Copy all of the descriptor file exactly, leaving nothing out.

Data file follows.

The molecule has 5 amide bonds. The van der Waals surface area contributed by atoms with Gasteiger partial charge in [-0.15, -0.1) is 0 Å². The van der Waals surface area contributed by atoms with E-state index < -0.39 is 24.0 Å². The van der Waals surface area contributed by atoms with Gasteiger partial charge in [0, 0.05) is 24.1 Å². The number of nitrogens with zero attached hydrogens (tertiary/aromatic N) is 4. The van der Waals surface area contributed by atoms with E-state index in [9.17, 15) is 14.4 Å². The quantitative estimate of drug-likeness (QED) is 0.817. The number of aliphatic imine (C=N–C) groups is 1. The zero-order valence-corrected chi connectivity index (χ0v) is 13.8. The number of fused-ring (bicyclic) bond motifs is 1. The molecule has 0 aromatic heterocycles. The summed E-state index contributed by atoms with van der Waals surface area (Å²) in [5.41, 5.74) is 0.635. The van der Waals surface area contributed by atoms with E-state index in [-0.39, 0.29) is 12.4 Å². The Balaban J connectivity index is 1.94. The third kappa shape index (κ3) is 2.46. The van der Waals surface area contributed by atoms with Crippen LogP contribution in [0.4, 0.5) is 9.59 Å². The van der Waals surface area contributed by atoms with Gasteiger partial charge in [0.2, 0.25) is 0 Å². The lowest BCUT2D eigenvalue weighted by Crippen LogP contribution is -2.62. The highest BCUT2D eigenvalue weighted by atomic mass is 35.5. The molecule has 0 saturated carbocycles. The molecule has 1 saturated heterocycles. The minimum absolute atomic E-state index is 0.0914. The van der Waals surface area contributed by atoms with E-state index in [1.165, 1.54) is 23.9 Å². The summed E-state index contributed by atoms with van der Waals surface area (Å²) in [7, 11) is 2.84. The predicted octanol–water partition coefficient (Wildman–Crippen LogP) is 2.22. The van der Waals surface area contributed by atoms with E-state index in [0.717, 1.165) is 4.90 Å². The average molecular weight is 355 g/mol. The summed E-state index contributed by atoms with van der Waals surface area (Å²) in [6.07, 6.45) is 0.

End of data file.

The molecule has 5 amide bonds. The van der Waals surface area contributed by atoms with Gasteiger partial charge in [-0.15, -0.1) is 0 Å². The van der Waals surface area contributed by atoms with E-state index < -0.39 is 24.0 Å². The van der Waals surface area contributed by atoms with Gasteiger partial charge in [0, 0.05) is 24.1 Å². The number of nitrogens with zero attached hydrogens (tertiary/aromatic N) is 4. The van der Waals surface area contributed by atoms with E-state index in [9.17, 15) is 14.4 Å². The quantitative estimate of drug-likeness (QED) is 0.817. The number of aliphatic imine (C=N–C) groups is 1. The zero-order valence-corrected chi connectivity index (χ0v) is 13.8. The number of fused-ring (bicyclic) bond motifs is 1. The molecule has 0 aromatic heterocycles. The summed E-state index contributed by atoms with van der Waals surface area (Å²) in [5.41, 5.74) is 0.635. The van der Waals surface area contributed by atoms with E-state index in [-0.39, 0.29) is 12.4 Å². The Balaban J connectivity index is 1.94. The third kappa shape index (κ3) is 2.46. The van der Waals surface area contributed by atoms with Crippen LogP contribution in [0.4, 0.5) is 9.59 Å². The van der Waals surface area contributed by atoms with Gasteiger partial charge in [0.2, 0.25) is 0 Å². The lowest BCUT2D eigenvalue weighted by Crippen LogP contribution is -2.62. The highest BCUT2D eigenvalue weighted by atomic mass is 35.5. The molecule has 0 saturated carbocycles. The molecule has 1 saturated heterocycles. The minimum absolute atomic E-state index is 0.0914. The van der Waals surface area contributed by atoms with E-state index in [1.165, 1.54) is 23.9 Å². The summed E-state index contributed by atoms with van der Waals surface area (Å²) in [7, 11) is 2.84. The predicted octanol–water partition coefficient (Wildman–Crippen LogP) is 2.22. The van der Waals surface area contributed by atoms with E-state index in [0.717, 1.165) is 4.90 Å². The average molecular weight is 355 g/mol. The summed E-state index contributed by atoms with van der Waals surface area (Å²) in [6.07, 6.45) is 0.